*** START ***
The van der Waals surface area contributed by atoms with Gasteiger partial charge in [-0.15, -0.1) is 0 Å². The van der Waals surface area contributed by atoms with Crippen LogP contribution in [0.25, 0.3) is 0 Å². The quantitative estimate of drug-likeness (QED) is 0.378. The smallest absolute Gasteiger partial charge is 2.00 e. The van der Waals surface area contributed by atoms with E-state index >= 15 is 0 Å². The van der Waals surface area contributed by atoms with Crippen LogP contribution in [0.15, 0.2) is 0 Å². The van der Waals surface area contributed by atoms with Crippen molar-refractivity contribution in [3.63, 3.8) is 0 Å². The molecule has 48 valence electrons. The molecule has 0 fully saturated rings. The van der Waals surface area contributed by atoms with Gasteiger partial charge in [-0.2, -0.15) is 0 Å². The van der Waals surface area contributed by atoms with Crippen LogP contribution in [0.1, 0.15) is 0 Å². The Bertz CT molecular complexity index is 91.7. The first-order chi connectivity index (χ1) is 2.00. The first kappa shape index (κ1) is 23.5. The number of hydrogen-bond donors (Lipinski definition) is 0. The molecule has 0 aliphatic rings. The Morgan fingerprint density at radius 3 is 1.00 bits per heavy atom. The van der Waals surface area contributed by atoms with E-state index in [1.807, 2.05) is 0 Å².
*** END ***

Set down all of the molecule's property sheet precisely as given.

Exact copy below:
The van der Waals surface area contributed by atoms with Gasteiger partial charge in [-0.15, -0.1) is 0 Å². The van der Waals surface area contributed by atoms with Crippen LogP contribution in [0.25, 0.3) is 0 Å². The quantitative estimate of drug-likeness (QED) is 0.378. The smallest absolute Gasteiger partial charge is 2.00 e. The van der Waals surface area contributed by atoms with E-state index >= 15 is 0 Å². The van der Waals surface area contributed by atoms with Crippen LogP contribution in [0.15, 0.2) is 0 Å². The van der Waals surface area contributed by atoms with Crippen molar-refractivity contribution in [3.63, 3.8) is 0 Å². The molecule has 48 valence electrons. The molecule has 0 fully saturated rings. The van der Waals surface area contributed by atoms with Gasteiger partial charge in [-0.2, -0.15) is 0 Å². The van der Waals surface area contributed by atoms with Crippen LogP contribution in [0.1, 0.15) is 0 Å². The Bertz CT molecular complexity index is 91.7. The first-order chi connectivity index (χ1) is 2.00. The first kappa shape index (κ1) is 23.5. The number of hydrogen-bond donors (Lipinski definition) is 0. The molecule has 0 aliphatic rings. The Morgan fingerprint density at radius 3 is 1.00 bits per heavy atom. The van der Waals surface area contributed by atoms with E-state index in [1.807, 2.05) is 0 Å².